We commonly encounter practitioners seeking alternatives for clients not required to use U.S. GAAP.
As the staff of AICPA’s Center for Plain English Accounting (CPEA) (www.aicpa.org/cpea) conduct onsite training at member firms on FASB’s revenue recognition standard (FASB ASC 606), we suggest they consider non-GAAP special purpose accounting frameworks as possible alternatives. Specifically, we recommend AICPA’s Financial Reporting Framework for Small- and Medium-Sized Entities (FRF for SMEs).
The FRF for SMEs offers more comprehensive and consistent financial statements compared to other special purpose frameworks, like income tax or cash bases of accounting. The FRF for SMEs offers an inviting non-GAAP alternative to adopting the revenue recognition standard.
Compared to the voluminous FASB ASC 606 and its vastly different approach to accounting for revenue, the Revenue chapter of the FRF for SMEs is six pages long, comprising broad, principles-based guidance on revenue recognition. Under the FRF for SMEs, the rules for revenue recognition are familiar and traditional to accountants and practitioners, requiring revenue to be recognized when performance is achieved, and ultimate collection is reasonably assured. So, it’s little surprise that CPEA member firms are showing growing interest in the FRF for SMEs and asking for information on how to start using the framework.
The first step is to educate client management about the framework. An ideal time for practitioners to introduce the FRF for SMEs is when discussing FASB’s revenue standard with client management. The next step is determining if the company is a good fit for the Framework. The Preface to the Framework thoroughly discusses the different type of entities the FRF for SMEs is intended for and helps practitioners decide if their client is a good candidate.
Next is an evaluation of the company’s current accounting policies to determine those that would change under the FRF for SMEs, and drafting mockup financial statements (we are aware of a practitioner who did simple pencil changes). This is a central step in the process. Preparing draft financial statements in accordance with the FRF for SMEs allows management to get their arms around what the Framework is all about. They can see, in many cases, how very similar the financial statements are, compared to what they are used to seeing.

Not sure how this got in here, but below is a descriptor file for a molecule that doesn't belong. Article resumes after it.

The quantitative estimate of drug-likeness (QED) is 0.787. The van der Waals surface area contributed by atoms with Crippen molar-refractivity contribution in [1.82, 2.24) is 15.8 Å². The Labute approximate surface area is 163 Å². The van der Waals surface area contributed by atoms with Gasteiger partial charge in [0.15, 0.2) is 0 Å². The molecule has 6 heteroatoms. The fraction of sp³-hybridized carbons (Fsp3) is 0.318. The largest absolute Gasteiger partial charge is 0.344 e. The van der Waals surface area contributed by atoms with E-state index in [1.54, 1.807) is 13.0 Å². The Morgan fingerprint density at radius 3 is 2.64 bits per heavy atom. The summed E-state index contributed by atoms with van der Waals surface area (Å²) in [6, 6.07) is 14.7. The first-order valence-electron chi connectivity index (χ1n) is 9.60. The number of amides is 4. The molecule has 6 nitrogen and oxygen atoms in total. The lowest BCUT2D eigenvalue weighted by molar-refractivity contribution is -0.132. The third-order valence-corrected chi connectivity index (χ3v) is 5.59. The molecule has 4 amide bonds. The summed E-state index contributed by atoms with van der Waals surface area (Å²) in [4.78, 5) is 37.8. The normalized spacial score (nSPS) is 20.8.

The next step is identifying and educating the client’s third-party financial statement users and stakeholders. Face-to-face conversations are best. The typical outside financial statement users are bankers or other lenders. The conversation with them should involve the relationship banker and those in the credit department who analyze the financial statements, assess ratios and make lending decisions.
Finally, bankers and other financial statement users often want an audit. This is not a problem. Just like U.S. GAAP-based financial statements, FRF for SMEs-based financial statements can be audited, reviewed, and compiled. The Framework is about the accounting and not about the attest services being performed. Bankers and others should be happy to know that the audit, review, or compilation of the financial statements is unaffected by the framework used for financial reporting.
If your clients are concerned about adopting the new revenue recognition standard, FRF for SMEs may be an ideal and cost-saving alternative for them and their financial statement users. Introducing and transitioning your clients to the FRF for SMEs will underscore your role as their trusted business advisor.